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Russia’s Plan to Deploy Nuclear Weapons in Belarus Under Attack by Ukraine

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Ukraine has criticized Russian plans to deploy tactical nuclear weapons in neighboring Belarus, claiming Moscow has become its hostage.

A senior security adviser to Ukrainian President Volodymyr Zelensky claimed Sunday that Russian plans would destabilize the country.

Russian President Vladimir Putin announced the decision earlier Saturday, warning NATO about its military support for Ukraine and escalating confrontation with the West.

Although the move was not unexpected and Putin said it would not violate promises of non-proliferation, it is one of the clearer nuclear signals to Russia since the beginning of its invasion of Ukraine 13 months ago.

Oleksey Danilov, head of Ukraine’s National Security and Defense Council, called it “a step towards internal destabilization of the country,” adding that it increases the level of “negative perception and general rejection” of Russia and Putin in Belarusian society.

He wrote on Twitter: “Ramlin (K) took Belarus hostage with nuclear weapons.”

Putin likened his plans to the United States deploying its weapons in Europe and said Russia would not transfer arms control to Belarus.

“We are not handing over (weapons), and the United States is not handing them over to its allies. We are basically doing the same thing they have been doing for a decade,” Putin said.

However, this may be the first time since the mid-1990s that Russia has built such weapons outside the country.

Experts told Reuters the development is significant because Russia has so far been proud that, unlike the United States, it has not deployed nuclear weapons outside its borders.

Another senior Zelensky adviser on Sunday mocked Putin’s plan, saying the Russian leader was “too predictable.”

“When he made a statement about tactical nuclear weapons in Belarus, he admits he’s afraid of losing and all he can do is fear the tactics,” Mykhailo Podolak wrote on Twitter.

Washington is not concerned

Washington, the world’s other nuclear superpower, played down concerns about Putin’s announcement and the possibility of Moscow using nuclear weapons in the war in Ukraine.

“We have seen no reason to adjust our strategic nuclear posture, nor any indications that Russia is preparing to use a nuclear weapon. We remain committed to NATO’s collective defense,” a senior administration official said.

The official noted that Russia and Belarus had been talking about transferring nuclear weapons for some time.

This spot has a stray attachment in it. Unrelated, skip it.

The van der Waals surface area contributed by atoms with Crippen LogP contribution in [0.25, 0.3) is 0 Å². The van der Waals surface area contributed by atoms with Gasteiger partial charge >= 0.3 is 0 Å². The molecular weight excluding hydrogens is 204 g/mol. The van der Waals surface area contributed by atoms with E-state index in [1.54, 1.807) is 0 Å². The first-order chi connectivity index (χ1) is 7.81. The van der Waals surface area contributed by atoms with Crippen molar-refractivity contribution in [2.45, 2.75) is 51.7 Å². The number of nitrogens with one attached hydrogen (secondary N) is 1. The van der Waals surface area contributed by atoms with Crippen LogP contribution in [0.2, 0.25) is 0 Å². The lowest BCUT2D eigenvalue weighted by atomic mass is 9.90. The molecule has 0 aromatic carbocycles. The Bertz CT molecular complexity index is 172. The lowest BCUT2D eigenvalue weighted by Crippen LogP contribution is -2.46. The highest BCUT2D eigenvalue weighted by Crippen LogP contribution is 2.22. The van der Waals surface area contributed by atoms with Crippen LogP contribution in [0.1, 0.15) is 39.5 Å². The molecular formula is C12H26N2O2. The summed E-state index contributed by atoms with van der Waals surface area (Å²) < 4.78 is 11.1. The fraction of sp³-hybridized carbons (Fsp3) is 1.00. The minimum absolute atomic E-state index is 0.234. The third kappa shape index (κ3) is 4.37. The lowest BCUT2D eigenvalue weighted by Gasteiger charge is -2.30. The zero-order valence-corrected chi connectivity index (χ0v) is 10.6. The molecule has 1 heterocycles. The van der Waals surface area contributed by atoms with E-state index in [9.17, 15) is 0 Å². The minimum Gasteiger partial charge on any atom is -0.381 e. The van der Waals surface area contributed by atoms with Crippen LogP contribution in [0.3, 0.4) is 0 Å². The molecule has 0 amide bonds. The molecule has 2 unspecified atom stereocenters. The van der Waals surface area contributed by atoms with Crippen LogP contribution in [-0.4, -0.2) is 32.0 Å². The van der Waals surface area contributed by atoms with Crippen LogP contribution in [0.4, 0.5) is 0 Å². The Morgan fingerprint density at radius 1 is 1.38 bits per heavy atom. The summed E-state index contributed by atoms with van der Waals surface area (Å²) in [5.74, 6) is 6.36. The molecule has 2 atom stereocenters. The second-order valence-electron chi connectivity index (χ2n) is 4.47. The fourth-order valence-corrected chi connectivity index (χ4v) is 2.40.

Tactical nukes refer to those used for specific gains on the battlefield rather than those with the potential to wipe out cities. It is unclear how many of these weapons Russia has, given that it is a region still shrouded in Cold War secrecy.

Analysts at the Washington-based Institute for the Study of War (ISW) said Saturday that the risk of escalation to nuclear war “remains very low.”

“The ISW continues to assess that Putin is a risk-averse player who repeatedly threatens to use nuclear weapons with no intention of following through,” she wrote.

However, the International Campaign to Abolish Nuclear Weapons called Putin’s announcement a very dangerous escalation.

“In the context of the war in Ukraine, the potential for miscalculation or misinterpretation is very high. Sharing nuclear weapons makes the situation much worse and risks catastrophic humanitarian consequences,” she said on Twitter.

Putin denounces the Western “axis”.

Putin said Belarusian President Alexander Lukashenko had long requested the deployment. There was no immediate reaction from Lukashenko.

While the Belarusian Army has not officially fought in Ukraine, Minsk and Moscow enjoy a close military relationship. Minsk allowed Moscow to use Belarusian territory to send troops to Ukraine last year, and the two countries have stepped up joint military exercises.

On Sunday, Putin also denied that Moscow was forging a military alliance with Beijing, instead asserting that Western powers were building a new “axis” along the lines of the partnership between Germany and Japan during World War Two.

“That is why Western analysts talk … about the West starting to build a new axis similar to the axis established in the 1930s by the fascist regimes in Germany, Italy and militaristic Japan,” Putin said.

This was a retaliation for a theme he used often in his depiction of the Ukraine War — that of Moscow fighting Ukraine in the grip of supposed Nazis, instigated by Western powers threatening Russia.

Ukraine—which was part of the Soviet Union and itself suffered devastation at the hands of Hitler’s forces—dismisses these parallels as false pretexts for waging a war of imperial conquest.

On the battlefield, Ukraine has shown more optimism in recent days about the brutal months-long battle for control of the eastern city of Bakhmut.

Bakhmut is a major Russian target as it attempts to take over the entire Ukrainian industrial region of Donbass. Russian commanders at one point expressed confidence that the city would soon fall, but such claims were receded amid heavy fighting.

The Commander-in-Chief of the Ukrainian Forces, General Valery Zaluzhny, said on Saturday that the Ukrainian forces managed to reduce the intensity of the Russian offensive in and around Bakhmut, where the situation is stabilizing.

On Sunday, the General Staff said that Ukrainian forces had repulsed 85 Russian attacks in the past 24 hours in several parts of the Eastern Front, including the Bakhmut region.

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